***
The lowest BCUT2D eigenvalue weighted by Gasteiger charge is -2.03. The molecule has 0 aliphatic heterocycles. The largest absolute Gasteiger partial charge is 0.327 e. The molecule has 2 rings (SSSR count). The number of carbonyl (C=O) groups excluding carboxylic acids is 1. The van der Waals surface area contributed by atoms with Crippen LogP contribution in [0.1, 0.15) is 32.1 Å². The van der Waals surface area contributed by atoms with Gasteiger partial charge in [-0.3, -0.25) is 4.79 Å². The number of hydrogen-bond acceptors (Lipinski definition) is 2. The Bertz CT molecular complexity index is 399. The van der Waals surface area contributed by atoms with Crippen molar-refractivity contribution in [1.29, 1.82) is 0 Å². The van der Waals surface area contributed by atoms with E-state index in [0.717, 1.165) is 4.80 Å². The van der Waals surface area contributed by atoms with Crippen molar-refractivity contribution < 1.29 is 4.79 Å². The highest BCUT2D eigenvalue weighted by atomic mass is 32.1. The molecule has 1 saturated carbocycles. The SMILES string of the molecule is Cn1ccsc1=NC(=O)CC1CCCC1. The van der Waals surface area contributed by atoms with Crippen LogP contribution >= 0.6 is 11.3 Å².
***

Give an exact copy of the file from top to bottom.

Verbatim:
The lowest BCUT2D eigenvalue weighted by Gasteiger charge is -2.03. The molecule has 0 aliphatic heterocycles. The largest absolute Gasteiger partial charge is 0.327 e. The molecule has 2 rings (SSSR count). The number of carbonyl (C=O) groups excluding carboxylic acids is 1. The van der Waals surface area contributed by atoms with Crippen LogP contribution in [0.1, 0.15) is 32.1 Å². The van der Waals surface area contributed by atoms with Gasteiger partial charge in [-0.3, -0.25) is 4.79 Å². The number of hydrogen-bond acceptors (Lipinski definition) is 2. The Bertz CT molecular complexity index is 399. The van der Waals surface area contributed by atoms with Crippen molar-refractivity contribution in [1.29, 1.82) is 0 Å². The van der Waals surface area contributed by atoms with E-state index in [0.717, 1.165) is 4.80 Å². The van der Waals surface area contributed by atoms with Crippen molar-refractivity contribution < 1.29 is 4.79 Å². The highest BCUT2D eigenvalue weighted by atomic mass is 32.1. The molecule has 1 saturated carbocycles. The SMILES string of the molecule is Cn1ccsc1=NC(=O)CC1CCCC1. The van der Waals surface area contributed by atoms with Crippen LogP contribution >= 0.6 is 11.3 Å².